Piopiotahi (Milford Sound)

March 18, 2009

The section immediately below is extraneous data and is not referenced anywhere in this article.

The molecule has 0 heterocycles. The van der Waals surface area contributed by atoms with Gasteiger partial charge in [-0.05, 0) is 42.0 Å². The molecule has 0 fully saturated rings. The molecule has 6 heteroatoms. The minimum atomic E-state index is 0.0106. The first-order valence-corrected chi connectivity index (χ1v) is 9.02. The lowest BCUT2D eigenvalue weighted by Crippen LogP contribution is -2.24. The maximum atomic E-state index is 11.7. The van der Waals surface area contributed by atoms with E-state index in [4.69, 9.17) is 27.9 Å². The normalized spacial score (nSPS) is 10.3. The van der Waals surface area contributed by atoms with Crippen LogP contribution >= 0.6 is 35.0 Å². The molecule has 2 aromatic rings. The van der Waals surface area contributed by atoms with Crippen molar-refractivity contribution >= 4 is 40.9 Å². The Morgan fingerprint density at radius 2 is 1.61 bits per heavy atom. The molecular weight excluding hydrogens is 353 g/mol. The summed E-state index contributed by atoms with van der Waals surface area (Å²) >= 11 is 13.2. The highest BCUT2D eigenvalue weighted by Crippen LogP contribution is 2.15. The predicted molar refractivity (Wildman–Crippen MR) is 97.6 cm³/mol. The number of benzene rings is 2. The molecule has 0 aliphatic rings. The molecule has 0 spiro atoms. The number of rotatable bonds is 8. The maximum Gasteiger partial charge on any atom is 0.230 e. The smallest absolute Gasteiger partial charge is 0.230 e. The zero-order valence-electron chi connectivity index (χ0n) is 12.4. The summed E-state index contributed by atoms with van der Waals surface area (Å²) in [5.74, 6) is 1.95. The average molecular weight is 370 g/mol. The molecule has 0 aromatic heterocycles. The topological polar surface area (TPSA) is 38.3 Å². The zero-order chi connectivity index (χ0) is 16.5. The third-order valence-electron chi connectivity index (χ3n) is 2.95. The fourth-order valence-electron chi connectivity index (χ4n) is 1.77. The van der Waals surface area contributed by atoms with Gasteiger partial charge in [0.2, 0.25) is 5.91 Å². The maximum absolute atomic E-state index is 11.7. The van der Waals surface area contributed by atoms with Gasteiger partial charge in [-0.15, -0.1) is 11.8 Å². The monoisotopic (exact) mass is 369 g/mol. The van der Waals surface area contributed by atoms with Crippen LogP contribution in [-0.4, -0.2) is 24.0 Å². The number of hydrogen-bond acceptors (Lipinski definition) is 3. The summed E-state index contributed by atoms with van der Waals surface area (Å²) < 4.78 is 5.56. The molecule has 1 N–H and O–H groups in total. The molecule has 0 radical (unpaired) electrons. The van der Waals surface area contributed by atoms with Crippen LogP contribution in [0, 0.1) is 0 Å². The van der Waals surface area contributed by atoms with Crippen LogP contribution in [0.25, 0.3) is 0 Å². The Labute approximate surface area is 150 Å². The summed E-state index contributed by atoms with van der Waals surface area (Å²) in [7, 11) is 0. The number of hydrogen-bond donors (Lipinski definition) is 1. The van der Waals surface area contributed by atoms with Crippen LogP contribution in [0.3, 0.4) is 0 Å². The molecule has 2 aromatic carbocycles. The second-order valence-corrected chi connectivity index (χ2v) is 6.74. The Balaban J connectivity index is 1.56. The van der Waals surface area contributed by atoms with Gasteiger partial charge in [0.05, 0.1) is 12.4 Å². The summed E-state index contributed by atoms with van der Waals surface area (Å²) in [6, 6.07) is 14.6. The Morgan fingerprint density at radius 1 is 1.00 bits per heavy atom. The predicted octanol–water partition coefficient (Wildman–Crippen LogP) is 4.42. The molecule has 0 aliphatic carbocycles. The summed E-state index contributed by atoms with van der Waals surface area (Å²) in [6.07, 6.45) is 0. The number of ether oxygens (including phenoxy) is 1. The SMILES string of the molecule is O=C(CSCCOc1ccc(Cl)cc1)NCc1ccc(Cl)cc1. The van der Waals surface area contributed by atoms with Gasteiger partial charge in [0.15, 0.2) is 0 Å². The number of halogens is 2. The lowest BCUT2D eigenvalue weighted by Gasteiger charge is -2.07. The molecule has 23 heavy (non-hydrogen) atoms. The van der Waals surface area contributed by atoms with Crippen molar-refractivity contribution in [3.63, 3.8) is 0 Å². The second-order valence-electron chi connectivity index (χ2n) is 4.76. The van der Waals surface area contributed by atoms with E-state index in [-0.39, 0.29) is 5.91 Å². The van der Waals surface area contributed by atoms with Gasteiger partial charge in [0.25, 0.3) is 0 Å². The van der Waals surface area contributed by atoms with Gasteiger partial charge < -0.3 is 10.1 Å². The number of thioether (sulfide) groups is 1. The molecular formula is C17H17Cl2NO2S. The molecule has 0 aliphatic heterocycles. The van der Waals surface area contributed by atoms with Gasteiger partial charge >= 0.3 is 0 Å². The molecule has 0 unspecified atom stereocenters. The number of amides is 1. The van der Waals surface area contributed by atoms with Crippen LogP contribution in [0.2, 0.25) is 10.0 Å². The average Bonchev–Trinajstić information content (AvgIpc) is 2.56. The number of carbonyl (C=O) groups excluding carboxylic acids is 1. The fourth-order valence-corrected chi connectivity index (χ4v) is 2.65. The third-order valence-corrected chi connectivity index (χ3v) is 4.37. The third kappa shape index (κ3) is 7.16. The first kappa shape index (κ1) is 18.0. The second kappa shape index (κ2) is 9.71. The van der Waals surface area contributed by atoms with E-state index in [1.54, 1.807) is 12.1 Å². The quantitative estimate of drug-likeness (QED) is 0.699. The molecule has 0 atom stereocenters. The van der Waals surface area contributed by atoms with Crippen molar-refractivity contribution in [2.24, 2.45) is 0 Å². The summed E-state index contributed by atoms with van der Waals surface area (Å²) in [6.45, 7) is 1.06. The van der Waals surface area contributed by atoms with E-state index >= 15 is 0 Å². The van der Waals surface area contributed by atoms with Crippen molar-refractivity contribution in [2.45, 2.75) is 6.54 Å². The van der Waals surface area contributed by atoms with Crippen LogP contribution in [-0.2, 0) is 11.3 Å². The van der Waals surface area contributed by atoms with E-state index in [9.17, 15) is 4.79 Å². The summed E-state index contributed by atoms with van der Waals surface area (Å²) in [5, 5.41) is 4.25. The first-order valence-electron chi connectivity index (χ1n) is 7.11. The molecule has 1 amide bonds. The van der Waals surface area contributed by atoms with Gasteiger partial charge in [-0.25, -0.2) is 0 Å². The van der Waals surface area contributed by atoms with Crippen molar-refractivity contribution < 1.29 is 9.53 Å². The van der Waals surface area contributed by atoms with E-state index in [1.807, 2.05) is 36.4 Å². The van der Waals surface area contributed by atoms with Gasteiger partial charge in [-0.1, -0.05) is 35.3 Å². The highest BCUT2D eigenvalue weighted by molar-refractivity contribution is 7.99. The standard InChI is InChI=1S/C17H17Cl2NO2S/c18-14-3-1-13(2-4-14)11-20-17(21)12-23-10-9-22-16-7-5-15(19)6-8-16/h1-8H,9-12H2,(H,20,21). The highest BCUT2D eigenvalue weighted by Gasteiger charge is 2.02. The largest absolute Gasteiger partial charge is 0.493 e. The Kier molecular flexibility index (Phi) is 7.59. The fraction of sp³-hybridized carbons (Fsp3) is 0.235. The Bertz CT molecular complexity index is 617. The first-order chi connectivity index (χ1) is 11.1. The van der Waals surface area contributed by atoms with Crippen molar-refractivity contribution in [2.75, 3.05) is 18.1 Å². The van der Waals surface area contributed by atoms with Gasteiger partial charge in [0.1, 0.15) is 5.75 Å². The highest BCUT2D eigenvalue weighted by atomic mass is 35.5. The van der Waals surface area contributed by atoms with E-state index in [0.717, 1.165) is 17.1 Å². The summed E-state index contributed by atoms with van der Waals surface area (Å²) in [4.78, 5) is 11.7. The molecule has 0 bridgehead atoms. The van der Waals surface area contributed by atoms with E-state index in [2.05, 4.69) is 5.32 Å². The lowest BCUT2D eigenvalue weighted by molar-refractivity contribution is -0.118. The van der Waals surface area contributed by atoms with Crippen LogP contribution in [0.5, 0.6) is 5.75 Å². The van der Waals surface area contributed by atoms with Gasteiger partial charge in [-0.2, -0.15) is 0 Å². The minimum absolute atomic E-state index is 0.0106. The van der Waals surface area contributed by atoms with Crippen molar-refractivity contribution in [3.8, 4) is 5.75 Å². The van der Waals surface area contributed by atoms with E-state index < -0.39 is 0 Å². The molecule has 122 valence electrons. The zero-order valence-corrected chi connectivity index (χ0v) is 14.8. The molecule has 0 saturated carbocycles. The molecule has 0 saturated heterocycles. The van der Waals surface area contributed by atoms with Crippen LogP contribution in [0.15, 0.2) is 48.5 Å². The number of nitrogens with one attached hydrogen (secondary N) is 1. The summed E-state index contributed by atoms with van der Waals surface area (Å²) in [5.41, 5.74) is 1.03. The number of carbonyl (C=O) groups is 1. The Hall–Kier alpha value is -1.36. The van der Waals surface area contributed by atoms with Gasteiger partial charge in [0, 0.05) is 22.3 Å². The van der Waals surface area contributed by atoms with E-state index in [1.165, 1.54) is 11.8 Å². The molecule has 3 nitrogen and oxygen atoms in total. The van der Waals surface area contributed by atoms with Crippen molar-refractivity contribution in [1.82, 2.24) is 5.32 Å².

18032009177 Fiordland is sliced by numerous deeply recessed sounds, technically fiords and since 1986 it is one of the 300 World Heritage Areas because of its uniqueness that must be preserved. The famous Milford Track has been described as one of the finest in the world, pity that was fully booked. So we decided that as we could not walk it, we will cruise it, and given the fantastic day we had yesterday, we expected the same for today, against all forecasted predictions. So up again at 7.00 am after a noisy night with a male big deer shouting out loud for a female to love him. And shit, it was raining!! So we started the Milford highway (a NZ highway is basically a sealed road with some 2-10 one lane bridges or unmarked areas of the road enough for a car). As the lonely planet said, the 119 km road is a top road trip for sheer scenic wonder, and I think that by now we have gone through definitely all the “one of the beast road trips in NZ”. But I confess that this one is for me, so far the best one. The trip takes 2 hours, but given my tendency to stop everywhere with a tourist sign post and something to read, and dani’s tendency to stop everywhere he could take a good photo, it took us more than 3 hours and this sprinting in all the spots to visit, overtaking slow Japanese tourist on the left, upssssss! We stop at Mirror lakes and could not quite understand what was the beauty about it, but it was raining heavily, as on the way back we stopped ans admired the reflection of the mountains in the lake. We continued our way stopping here and there to read the signs and take more photographs, so far 2000 until we reached the Divide, the lowest pass in the southern alps. DTG_7586 And there we should thank the rain, as wherever you look, we could only see waterfalls, one bigger than the following one, all different, all special, all amazing. I had read that it rains 7 meters ( not cm or mm) per year, or approx 180 day a year. But that makes water cascade everywhere and the small streams become raging torrents. It was so beautiful, and so wet, I think my trousers got completely wet and then dried ( thanks North Face for the techno-fabric) a minimum of 4 times. And just 18 km before Milford, the Homer Tunnel, surrounded by a spectacular high walled, ice-carved amphitheater crowned by a glacier. After the 1200 m long tunnel, the fabulous Cleddau Valley with yet even more waterfalls emerging from every possible place. Afterwards, Pop’s views, with zero visibility thanks to the rain, but we did stop on the way back to see the Routeburn track, the Hollyford river and the divide. The last stop was the Chasm walk, ( a 30 min for tourist or 12 min for sprinters) where the forest cloacked cleddau river plunges through a narrow chasm, crating deep falls and eroded rocks. The noise and the strength of the water beating the rocks was quite scary. And then we arrived at Milford, 10 minutes before the expecting reporting time by the company counter. Before getting out of the car, we bathed ourselves with the repellent roll-on we bought yesterday in the pharmacy ( as I forgot ours in the restaurant in Kinloch and got two bites in my nose and cheek, plus uncountable numbers in my legs and ankles). As soon as we were out, we were welcomed by a thousand sandflies flying around trying to find a spot of our skin without the repellent, and they got dani’s ankles again as he forgot to apply the roll on there. Milford sound is stunning, with dark waters out of which raise rocky cliffs with beech forest. DTG_7620 The supernice photos that you might see in the blog is dani exporting them from the nikon…. not the mobile phone… And just in front of the port Mitre Peak which is the highest mountain raising directly from the sea. The cruise is amazing, and I must say that probably is more spectacular with rain, as the waterfalls double in size and number. The whole 90 minutes cruise was heavily raining, getting very wet to film short videos and take photos of the waterfalls. And then as soon as we got back to the wharf, sun shining!! Well we had it all, rain with fantastic waterfalls and sun for the beautiful photos. We had lunch at the only possible place in town, the Blue Duck cafe, the eggplant (anyone, difference with aubergine??) soup and the samosas were quite good. Well, we went back for another 3 hours and a half trip with numerous stops and short nature walks to see rivers, waterfalls , beech forest… We got back to our lodge and cooked a variation of the menu, which is regularly either pasta and salad (lettuce and grape tomatoes) or fantastic NZ beef and salad. We enjoyed very much the curry chicken brochettes, with thick ham and garlic pita bread. The two constants of the dinner equation remain the same to keep it healthy: salad and red NZ wine!

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